I lost all data entered and edited in my system yesterday, and my ISP has announced to me that last night's backup is corrupt and cannot be recovered.

Is there any way to access the database's log file to try and recover the database to the point immediately before the day's data was deleted? I'm using SQL Server 2012 Standard Edition.

I've tried this (which I found in another question on this site):

SELECT deqs.last_execution_time AS [Time], dest.TEXT AS [Query]
FROM sys.dm_exec_query_stats AS deqs
CROSS APPLY sys.dm_exec_sql_text(deqs.sql_handle) AS dest
ORDER BY deqs.last_execution_time DESC

but I'm only getting queries since this morning.

I'd be immensely grateful for any help.

  • 1
    Log files only contain the physical changes to the database, not the queries that affected those changes. Do you have readable log backups available?
    – Jon Seigel
    Jun 22, 2012 at 18:11
  • My most recent non-corrupt backup is missing yesterday's data - that's the problem I'm trying to find a solution for, if there's one to be found. Jun 22, 2012 at 18:12
  • In particular, I have a single table which is append only that, if I could recover, I would be heads and shoulders above where I am currently. Jun 22, 2012 at 18:13
  • 1
    What recovery model is your database in?
    – Jon Seigel
    Jun 22, 2012 at 18:13
  • Recovery model is "Simple". Jun 22, 2012 at 18:19

3 Answers 3


Your only real chance is using a 3rd-party log analyzer tool, and even that may not work. SIMPLE recovery truncates the log when a CHECKPOINT process occurs, which is highly likely to have happened at this point.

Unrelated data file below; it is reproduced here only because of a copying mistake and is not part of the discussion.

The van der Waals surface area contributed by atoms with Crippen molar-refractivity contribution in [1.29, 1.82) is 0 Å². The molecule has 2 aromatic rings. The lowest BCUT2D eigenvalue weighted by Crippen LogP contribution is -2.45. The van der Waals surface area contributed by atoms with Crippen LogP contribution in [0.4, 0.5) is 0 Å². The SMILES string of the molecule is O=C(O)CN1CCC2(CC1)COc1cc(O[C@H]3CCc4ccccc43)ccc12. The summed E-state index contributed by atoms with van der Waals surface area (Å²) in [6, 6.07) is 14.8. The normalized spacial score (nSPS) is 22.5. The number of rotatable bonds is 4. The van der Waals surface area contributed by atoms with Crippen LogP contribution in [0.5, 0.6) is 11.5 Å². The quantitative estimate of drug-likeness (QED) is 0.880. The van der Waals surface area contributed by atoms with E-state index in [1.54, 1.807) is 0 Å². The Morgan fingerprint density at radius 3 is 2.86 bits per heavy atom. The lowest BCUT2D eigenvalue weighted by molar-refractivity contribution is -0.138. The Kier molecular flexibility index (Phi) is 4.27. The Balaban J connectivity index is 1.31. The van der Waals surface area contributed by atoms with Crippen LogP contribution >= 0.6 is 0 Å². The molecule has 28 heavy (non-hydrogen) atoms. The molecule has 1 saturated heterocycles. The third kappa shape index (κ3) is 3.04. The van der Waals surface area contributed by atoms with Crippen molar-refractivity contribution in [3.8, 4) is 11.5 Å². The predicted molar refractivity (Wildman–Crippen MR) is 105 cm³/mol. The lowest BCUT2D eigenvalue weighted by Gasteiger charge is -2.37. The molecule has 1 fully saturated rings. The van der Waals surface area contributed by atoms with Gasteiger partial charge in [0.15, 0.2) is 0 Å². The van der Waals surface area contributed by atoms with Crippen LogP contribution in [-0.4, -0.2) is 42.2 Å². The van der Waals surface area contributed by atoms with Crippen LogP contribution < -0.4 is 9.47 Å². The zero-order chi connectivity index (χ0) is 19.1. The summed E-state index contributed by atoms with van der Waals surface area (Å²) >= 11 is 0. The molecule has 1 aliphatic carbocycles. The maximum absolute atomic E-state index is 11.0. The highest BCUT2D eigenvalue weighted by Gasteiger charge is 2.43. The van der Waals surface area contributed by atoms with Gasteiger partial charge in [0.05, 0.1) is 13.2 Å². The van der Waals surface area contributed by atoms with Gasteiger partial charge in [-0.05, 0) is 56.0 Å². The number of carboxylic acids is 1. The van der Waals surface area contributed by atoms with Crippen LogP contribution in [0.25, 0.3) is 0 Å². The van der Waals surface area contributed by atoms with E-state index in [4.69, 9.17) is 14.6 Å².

Also, if losing the entire set of changes between backups is unacceptable, either back up more frequently in SIMPLE (if your database is small), or switch to FULL and take log backups as well to get point-in-time recovery ability. Corrupt backups notwithstanding.

  • 3
    @Remi: You're welcome. Sorry for your data loss. The best bet at this point is to set up a backup strategy that better meets your needs. And also, make sure to test the backups you do take.
    – Jon Seigel
    Jun 22, 2012 at 19:32
  • 2
    Right, you should have a restore strategy, not a backup strategy. If you create backups and stuff them on some disk somewhere, but don't validate that you can actually restore from them, don't bother taking backups in the first place. They're not guaranteed unless you've tested them. Jun 24, 2012 at 17:00

There's a free tool that reads transaction logs, but it's only for SQL Server 2000: http://www.red-gate.com/products/dba/sql-log-rescue/ I think Apex has something, but it's not free


Odds are your database is in simple recovery mode as most hosting companies keep the databases in simple recovery mode to make the backup and restore process easier to automate. This means that there is no transaction log that you can use to recover your data from. Pretty much your only option here will be to rebuild the missing data, and hopefully find the bug that caused the data to be deleted.

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